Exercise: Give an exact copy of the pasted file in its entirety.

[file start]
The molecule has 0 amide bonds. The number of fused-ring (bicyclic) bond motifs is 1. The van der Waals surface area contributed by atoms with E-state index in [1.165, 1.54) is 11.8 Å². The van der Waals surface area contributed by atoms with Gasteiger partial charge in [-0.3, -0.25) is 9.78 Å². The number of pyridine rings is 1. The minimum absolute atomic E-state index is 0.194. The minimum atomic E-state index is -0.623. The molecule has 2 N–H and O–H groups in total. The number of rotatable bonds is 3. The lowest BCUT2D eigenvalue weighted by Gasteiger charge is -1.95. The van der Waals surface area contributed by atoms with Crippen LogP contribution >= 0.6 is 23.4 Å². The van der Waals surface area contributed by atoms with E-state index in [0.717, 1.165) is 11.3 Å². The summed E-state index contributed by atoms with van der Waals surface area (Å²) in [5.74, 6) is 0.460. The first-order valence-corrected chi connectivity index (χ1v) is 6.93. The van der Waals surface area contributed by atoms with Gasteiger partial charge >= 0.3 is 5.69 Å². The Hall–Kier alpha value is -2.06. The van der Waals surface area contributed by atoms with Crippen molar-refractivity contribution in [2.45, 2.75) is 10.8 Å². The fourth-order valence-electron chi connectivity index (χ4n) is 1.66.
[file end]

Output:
The molecule has 0 amide bonds. The number of fused-ring (bicyclic) bond motifs is 1. The van der Waals surface area contributed by atoms with E-state index in [1.165, 1.54) is 11.8 Å². The van der Waals surface area contributed by atoms with Gasteiger partial charge in [-0.3, -0.25) is 9.78 Å². The number of pyridine rings is 1. The minimum absolute atomic E-state index is 0.194. The minimum atomic E-state index is -0.623. The molecule has 2 N–H and O–H groups in total. The number of rotatable bonds is 3. The lowest BCUT2D eigenvalue weighted by Gasteiger charge is -1.95. The van der Waals surface area contributed by atoms with Crippen LogP contribution >= 0.6 is 23.4 Å². The van der Waals surface area contributed by atoms with E-state index in [0.717, 1.165) is 11.3 Å². The summed E-state index contributed by atoms with van der Waals surface area (Å²) in [5.74, 6) is 0.460. The first-order valence-corrected chi connectivity index (χ1v) is 6.93. The van der Waals surface area contributed by atoms with Gasteiger partial charge >= 0.3 is 5.69 Å². The Hall–Kier alpha value is -2.06. The van der Waals surface area contributed by atoms with Crippen molar-refractivity contribution in [2.45, 2.75) is 10.8 Å². The fourth-order valence-electron chi connectivity index (χ4n) is 1.66.